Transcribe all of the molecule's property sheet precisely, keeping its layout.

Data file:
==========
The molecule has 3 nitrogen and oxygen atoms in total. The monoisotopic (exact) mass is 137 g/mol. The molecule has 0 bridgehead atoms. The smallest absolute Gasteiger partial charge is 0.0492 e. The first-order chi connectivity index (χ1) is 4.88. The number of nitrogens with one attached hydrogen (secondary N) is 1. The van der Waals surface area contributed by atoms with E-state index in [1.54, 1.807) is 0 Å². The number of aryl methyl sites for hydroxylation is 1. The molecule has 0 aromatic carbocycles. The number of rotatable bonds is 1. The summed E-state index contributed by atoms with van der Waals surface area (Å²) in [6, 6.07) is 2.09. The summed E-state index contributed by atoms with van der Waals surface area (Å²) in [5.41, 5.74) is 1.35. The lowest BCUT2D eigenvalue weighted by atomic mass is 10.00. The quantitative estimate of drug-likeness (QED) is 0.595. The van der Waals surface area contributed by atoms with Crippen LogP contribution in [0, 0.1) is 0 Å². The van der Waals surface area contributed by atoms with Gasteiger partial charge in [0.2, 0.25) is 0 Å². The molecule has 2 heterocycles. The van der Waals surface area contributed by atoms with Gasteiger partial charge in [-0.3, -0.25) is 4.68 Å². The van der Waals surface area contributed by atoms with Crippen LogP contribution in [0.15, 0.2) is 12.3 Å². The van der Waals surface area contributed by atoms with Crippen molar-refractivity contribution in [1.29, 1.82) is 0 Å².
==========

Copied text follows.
The molecule has 3 nitrogen and oxygen atoms in total. The monoisotopic (exact) mass is 137 g/mol. The molecule has 0 bridgehead atoms. The smallest absolute Gasteiger partial charge is 0.0492 e. The first-order chi connectivity index (χ1) is 4.88. The number of nitrogens with one attached hydrogen (secondary N) is 1. The van der Waals surface area contributed by atoms with E-state index in [1.54, 1.807) is 0 Å². The number of aryl methyl sites for hydroxylation is 1. The molecule has 0 aromatic carbocycles. The number of rotatable bonds is 1. The summed E-state index contributed by atoms with van der Waals surface area (Å²) in [6, 6.07) is 2.09. The summed E-state index contributed by atoms with van der Waals surface area (Å²) in [5.41, 5.74) is 1.35. The lowest BCUT2D eigenvalue weighted by atomic mass is 10.00. The quantitative estimate of drug-likeness (QED) is 0.595. The van der Waals surface area contributed by atoms with Crippen LogP contribution in [0, 0.1) is 0 Å². The van der Waals surface area contributed by atoms with Gasteiger partial charge in [0.2, 0.25) is 0 Å². The molecule has 2 heterocycles. The van der Waals surface area contributed by atoms with Gasteiger partial charge in [-0.3, -0.25) is 4.68 Å². The van der Waals surface area contributed by atoms with Crippen LogP contribution in [0.15, 0.2) is 12.3 Å². The van der Waals surface area contributed by atoms with Crippen molar-refractivity contribution in [1.29, 1.82) is 0 Å².